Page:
And when it happens—well, hang on. Modern moviemaking technology, combined with Zemeckis’ mastery of narrative, imagery and emotion, makes you feel like you’re out there with Petit, on that wire, in between those buildings, stepping into the “void,” like no movie has ever done before. It’s the most breathtaking, spectacularly nerve-wracking seven minutes of anything you’ll see on screen this year. It’s dream-like, hyper-real, beautiful and terrifying, lovely and scary all at once, and you know it’s just a movie but you can’t believe how giddy and gobsmacked and vertiginous dizzy-awesome it makes you feel.

Petit staged his “coup.” The Walk is a coup of its own. C’est magnifique.

—Neil Pond, Parade Magazine

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Hey, Mr. Spaceman

Super-smart astronaut survival yarn will leave you cheering

The Martian

Starring Matt Damon, Jessica Chastain, Jeff Daniels and Chiwetel Ejiofor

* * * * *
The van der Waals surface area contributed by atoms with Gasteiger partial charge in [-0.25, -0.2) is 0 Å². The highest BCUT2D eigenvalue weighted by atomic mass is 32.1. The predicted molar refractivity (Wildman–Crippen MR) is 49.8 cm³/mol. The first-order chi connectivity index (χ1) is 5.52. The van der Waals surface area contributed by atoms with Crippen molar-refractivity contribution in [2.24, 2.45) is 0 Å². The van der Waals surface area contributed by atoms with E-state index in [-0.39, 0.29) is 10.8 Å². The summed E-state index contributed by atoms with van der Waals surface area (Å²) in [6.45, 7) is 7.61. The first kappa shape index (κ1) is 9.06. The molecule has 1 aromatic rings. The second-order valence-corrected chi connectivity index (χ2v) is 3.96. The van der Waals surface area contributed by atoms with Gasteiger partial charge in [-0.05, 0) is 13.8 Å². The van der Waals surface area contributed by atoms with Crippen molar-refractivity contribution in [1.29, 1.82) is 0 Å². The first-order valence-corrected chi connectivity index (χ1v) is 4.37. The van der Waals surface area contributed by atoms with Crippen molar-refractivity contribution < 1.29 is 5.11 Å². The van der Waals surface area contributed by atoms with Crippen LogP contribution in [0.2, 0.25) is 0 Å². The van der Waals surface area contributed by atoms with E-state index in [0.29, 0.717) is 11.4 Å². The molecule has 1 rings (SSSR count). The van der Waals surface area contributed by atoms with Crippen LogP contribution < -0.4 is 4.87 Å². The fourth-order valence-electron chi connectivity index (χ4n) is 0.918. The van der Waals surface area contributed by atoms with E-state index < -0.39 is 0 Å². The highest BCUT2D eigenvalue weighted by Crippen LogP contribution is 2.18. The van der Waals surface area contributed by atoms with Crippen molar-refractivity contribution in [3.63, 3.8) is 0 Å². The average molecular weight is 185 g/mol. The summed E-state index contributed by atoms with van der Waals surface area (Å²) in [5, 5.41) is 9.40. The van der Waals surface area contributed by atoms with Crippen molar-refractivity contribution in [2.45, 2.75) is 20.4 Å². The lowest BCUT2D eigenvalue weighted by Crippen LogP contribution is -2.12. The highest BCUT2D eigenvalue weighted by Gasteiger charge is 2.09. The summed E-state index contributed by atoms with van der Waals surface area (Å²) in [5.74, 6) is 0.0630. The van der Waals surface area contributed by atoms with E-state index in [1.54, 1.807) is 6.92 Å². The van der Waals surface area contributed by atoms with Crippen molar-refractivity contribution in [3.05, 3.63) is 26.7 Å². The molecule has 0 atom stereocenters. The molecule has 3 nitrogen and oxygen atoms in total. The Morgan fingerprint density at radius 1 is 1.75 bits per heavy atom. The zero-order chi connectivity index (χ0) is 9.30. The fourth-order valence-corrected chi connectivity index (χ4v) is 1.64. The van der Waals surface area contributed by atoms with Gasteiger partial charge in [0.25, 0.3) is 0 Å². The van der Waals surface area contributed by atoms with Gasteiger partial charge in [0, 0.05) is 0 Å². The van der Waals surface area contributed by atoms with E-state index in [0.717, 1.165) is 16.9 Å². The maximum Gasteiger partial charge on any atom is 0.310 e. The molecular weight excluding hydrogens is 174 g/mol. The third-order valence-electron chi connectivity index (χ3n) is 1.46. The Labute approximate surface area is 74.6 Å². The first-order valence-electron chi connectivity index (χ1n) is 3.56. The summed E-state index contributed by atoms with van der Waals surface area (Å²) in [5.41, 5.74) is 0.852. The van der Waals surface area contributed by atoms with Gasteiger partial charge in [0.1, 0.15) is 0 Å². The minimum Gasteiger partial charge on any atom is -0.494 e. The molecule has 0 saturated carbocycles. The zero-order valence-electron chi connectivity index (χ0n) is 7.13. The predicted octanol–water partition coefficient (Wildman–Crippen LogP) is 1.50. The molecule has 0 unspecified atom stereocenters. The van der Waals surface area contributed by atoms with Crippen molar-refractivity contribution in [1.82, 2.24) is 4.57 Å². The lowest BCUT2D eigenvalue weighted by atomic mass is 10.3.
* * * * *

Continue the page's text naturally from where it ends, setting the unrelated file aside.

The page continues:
Directed by Ridley Scott


Super-smart, sharp-witted, funny, dramatic and moving, The Martian is a gripping, gorgeous, geeky, high-tech, big-screen adventure-survival yarn that will leave you cheering.

When a brutal, blinding surface dust storm causes a group of scientist-astronauts to abort their Martian expedition after only a few sols (days, or solar cycles), one of them gets left behind, lost and believed to certainly be dead. But after the Ares III blasts off and heads for home and the Red Planet dust clears, botanist Mark Watney (Matt Damon) revives, wounded but very much alive.

NASA and his crewmates have no idea he survived. He has to find some way to let them know, some way to stay alive, and some way to keep his hopes from fading—knowing that it could take years for another mission to mobilize and reach him.

What to do, what to do?

Matt Damon portrays an astronaut who draws upon his ingenuity to subsist on a hostile planet.

Matt Damon portrays an astronaut who draws upon his           ingenuity to subsist on a hostile planet.

“In the face of overwhelming odds, I’m gonna have to science the s— out of this,” Watney says into a camera, in the video log he begins filming as a high-tech diary.